Agrawal himself says his views are not linked to his bank account. “I think that the issue of whether somebody is wealthy or not, and low taxes versus high taxes, is actually a non-issue. None of the people I talk to bring that up. There is more a kind of existential angst: Will this still remain the place where building is encouraged, where we celebrate the act of creation?”

I’m not sure how aligning with the Grand Old Party, or even just ditching the Dems, is going to help that mission. (Note: It was Joe Biden who just signed the $280 billion CHIPS act to, um, encourage building.) In any case, it was always too simple to label the tech industry as liberal. Even as Facebook/Meta used to get labeled as lefty, it was funneling money to Republicans and allowing them to spread disinformation with abandon. Twitter recently gave a $25,000 donation to the Republican Attorneys General Association, which is devoted to banning abortion and overturning the 2020 election. And all these companies are anti-union.

The newfound conservative impulse to go public simply reflects that more nuanced reality. I’m anything but right-wing, but I like to know where people stand. So tweet away, Elon. We can’t get any more divisive … right?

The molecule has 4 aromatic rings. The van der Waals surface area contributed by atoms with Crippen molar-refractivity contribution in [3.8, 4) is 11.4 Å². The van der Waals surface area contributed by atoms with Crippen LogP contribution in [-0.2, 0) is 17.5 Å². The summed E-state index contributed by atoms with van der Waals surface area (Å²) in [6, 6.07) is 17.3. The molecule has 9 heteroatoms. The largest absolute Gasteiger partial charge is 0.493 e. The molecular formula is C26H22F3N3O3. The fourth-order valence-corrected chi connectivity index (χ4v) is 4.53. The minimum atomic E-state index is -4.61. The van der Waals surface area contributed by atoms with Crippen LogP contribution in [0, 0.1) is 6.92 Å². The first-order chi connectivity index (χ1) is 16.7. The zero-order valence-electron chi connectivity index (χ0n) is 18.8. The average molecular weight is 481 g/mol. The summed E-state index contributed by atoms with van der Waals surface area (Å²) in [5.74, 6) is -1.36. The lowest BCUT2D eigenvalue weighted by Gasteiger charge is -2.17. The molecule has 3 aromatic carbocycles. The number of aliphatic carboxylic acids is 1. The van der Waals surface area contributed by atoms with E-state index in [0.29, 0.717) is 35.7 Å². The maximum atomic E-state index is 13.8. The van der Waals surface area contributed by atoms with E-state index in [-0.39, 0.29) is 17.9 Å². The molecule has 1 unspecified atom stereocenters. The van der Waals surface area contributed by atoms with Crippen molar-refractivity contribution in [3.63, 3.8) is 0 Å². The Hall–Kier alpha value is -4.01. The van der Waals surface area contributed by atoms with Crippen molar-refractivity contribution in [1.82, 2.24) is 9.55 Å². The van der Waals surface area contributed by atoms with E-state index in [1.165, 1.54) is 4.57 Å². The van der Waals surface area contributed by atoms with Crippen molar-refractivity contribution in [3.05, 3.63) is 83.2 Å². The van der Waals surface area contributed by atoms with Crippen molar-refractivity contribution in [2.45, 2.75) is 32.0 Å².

Politics used to be simpler. In 2006, I had heard Congressman Mike Doyle defend the work of Greg Gillis, aka Girl Talk, a DJ whose heavily-sampled songs had gotten him into copyright trouble. So I arranged a summit between the two in Doyle’s Pittsburgh hometown.

I had brought the two together (at a local hot-dog joint called the Franktuary) because Mike Doyle had taken the audacious step of wondering if his constituent, instead of being dismissed as a Pittsburgh pirate, should be recognized as an artist—and that Congress should explore ways that his work could be legally sanctioned. In a March hearing of the House Telecom Subcommittee, Doyle lauded Gillis and his work, in which snippets from disparate artists fade into and out of a witty collage powered by hip-hop rhythms and rap lyrics. “Mr. Chairman,” said Doyle, “he blended Elton John, Notorious B.I.G. and Destiny’s Child, all in the span of 30 seconds!” Doyle asked whether what Gillis does is any different from Paul McCartney’s nicking a Chuck Berry bass line in a Beatles song. “Maybe mash-ups are a transformative new art,” he said. In a Congress that reflexively goes overboard on granting rights to content owners, it was a rare recognition that there may be other ways of dealing with digitally enabled creativity besides outlawing it.